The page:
The San Diego Section figures to have a similar time frame in order to line up with Regional and State championships.

“In collaboration with our Board of Managers, Conference Presidents, Sport Specific Advisory Committees and Officials Association, we will be coming together over the next couple weeks to finalize the dates and schedules for each of the seasons of sport for our section,” the San Diego Section statement reads. “We understand that this has been a difficult period of time for our student-athletes, coaches, athletic administrators, and parents with so much uncertainty and information changing on a daily basis.”

For Fallbrook Girls Water Polo head coach Sean Redmond, it means the season will start a little earlier than usual and they will be sharing the pool with the boys water polo team.

“I'm in a holding pattern, I don't know what it's going to mean to me,” Redmond said. “We definitely have to wait and see what comes out from San Diego Section on what we're going to do, because as you know San Diego, Riverside, and Orange County are on the watch list. So if things don't change between now and December, who knows what's going to happen. That's the other part. This thing literally is changing daily.”

Redmond said he heard an interview with the section’s commissioner that a schedule would be available for San Diego on or around Aug. 14.

Also, the CIF has temporarily suspended a bylaw prohibiting outside competition in all sports for the 2020-21 school year.

That may cause a problem for some sports, Redmond said.

“Considering swimming, gymnastics and diving are pretty much individual sports — team sports, I think that makes it really hard,” he said. “How do you include them into what you're trying to do when they're not there? When they get there and they show up just for a game, they might not know what the plays are, the offense, or how things are supposed to be (based on) what they've been working on.”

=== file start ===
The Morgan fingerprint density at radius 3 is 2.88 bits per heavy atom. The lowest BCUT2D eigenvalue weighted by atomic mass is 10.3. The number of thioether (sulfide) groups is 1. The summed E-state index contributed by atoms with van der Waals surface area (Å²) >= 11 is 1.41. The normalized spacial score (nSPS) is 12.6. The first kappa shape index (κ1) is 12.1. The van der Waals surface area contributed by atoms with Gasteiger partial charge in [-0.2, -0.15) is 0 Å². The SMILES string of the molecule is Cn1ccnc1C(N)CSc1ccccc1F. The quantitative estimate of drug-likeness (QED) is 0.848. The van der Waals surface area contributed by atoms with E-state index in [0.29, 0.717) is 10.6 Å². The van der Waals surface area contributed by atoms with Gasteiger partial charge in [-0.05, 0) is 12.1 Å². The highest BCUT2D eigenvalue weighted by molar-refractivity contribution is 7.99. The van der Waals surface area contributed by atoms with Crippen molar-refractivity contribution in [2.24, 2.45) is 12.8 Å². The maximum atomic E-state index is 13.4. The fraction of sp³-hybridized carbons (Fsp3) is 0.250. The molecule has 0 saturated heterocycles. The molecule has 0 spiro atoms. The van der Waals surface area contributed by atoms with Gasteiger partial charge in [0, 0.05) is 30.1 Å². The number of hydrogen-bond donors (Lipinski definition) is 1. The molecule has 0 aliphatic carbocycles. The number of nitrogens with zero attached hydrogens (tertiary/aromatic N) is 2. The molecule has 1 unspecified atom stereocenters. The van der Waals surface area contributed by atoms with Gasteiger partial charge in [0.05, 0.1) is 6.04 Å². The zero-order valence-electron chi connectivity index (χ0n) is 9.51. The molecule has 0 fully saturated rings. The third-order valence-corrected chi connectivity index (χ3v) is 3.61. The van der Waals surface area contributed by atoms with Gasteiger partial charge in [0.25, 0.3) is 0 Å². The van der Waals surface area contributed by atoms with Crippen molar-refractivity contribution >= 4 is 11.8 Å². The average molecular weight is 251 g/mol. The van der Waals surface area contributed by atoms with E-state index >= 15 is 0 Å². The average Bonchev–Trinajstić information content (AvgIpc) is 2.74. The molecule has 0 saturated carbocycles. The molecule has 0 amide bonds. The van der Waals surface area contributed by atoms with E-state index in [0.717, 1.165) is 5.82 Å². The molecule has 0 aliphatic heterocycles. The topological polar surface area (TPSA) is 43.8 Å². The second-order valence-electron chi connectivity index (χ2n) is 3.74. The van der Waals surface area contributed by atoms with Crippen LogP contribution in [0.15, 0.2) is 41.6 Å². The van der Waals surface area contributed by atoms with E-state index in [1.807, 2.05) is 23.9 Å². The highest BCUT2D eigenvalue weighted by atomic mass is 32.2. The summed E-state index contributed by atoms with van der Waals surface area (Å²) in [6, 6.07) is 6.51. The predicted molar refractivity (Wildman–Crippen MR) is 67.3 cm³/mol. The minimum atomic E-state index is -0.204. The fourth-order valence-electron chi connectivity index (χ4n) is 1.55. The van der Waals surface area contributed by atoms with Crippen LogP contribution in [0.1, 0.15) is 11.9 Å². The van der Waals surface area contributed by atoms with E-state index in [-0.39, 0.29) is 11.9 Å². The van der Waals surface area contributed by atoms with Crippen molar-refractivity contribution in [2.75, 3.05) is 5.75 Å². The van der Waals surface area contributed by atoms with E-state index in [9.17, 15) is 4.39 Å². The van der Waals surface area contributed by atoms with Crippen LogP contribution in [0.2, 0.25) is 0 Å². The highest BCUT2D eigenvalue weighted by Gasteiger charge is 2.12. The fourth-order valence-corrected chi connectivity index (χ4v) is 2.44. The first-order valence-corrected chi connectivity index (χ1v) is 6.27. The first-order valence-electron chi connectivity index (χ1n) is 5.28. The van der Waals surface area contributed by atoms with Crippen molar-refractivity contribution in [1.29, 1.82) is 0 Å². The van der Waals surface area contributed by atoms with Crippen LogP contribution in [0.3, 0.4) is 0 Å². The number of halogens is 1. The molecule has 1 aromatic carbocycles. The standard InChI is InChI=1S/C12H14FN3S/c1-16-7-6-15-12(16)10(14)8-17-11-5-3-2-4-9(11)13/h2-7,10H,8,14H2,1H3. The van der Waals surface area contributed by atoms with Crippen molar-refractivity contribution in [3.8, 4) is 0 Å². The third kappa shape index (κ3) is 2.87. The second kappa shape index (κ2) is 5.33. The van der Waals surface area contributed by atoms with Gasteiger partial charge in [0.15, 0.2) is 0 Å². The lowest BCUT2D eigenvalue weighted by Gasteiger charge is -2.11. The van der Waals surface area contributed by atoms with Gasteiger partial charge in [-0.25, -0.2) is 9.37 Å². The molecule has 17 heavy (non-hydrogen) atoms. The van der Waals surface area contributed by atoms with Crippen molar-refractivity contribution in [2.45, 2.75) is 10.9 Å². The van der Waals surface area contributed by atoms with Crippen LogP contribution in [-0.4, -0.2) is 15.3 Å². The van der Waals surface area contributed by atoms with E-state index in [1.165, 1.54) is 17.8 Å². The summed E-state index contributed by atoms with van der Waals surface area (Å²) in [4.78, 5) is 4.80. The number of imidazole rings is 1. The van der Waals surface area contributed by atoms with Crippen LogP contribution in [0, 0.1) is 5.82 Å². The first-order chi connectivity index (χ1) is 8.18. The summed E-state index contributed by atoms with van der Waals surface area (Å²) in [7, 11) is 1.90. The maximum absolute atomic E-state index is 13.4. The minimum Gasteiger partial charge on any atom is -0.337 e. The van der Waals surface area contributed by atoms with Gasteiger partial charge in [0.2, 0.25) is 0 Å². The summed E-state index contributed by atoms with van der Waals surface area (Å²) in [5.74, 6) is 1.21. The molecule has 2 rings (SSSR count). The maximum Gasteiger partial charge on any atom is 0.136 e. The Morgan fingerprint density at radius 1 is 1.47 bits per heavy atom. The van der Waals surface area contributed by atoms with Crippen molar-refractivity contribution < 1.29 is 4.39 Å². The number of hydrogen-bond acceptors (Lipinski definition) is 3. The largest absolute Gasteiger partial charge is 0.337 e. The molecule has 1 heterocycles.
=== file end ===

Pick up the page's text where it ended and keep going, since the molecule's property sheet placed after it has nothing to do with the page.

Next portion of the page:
Redmond said he was fortunate that most of his athletes also compete in local clubs and not too many of his athletes compete in sports other than water polo or swimming, which will start later in the spring.

Fallbrook boys basketball head coach Ryan Smith isn’t so lucky.

“The biggest, toughest thing is going to be the sharing of athletes, which is going to severely, probably hamper a lot of teams at Fallbrook where we have a lot of teams that share athletes,” he said. “The last couple of years I've been here, basketball's probably not been the first sport for a lot of those guys. So, it's going to be different.”

Smith, who also coaches club basketball in the offseason, thinks it will be interesting to see what happens between club basketball and high school basketball programs.

“We were just talking and we were surprised when we saw that,” Smith said. “There's always been a history of high school and club coaches not liking each other if they don't do both. I wouldn't have that problem because I have like one club kid, I'm pretty sure he'd pick high school over the club. But for those baseball guys, if you're traveling and let's say you have a condensed season, only 15 games, but you're going to go do a travel baseball tournament for the weekend and you get six or seven games, you're more likely to go play with that team that weekend rather than play the one game with your high school team.”

This is a breaking news story that will be updated when more information becomes available.

Jeff Pack can be reached by email at [email protected]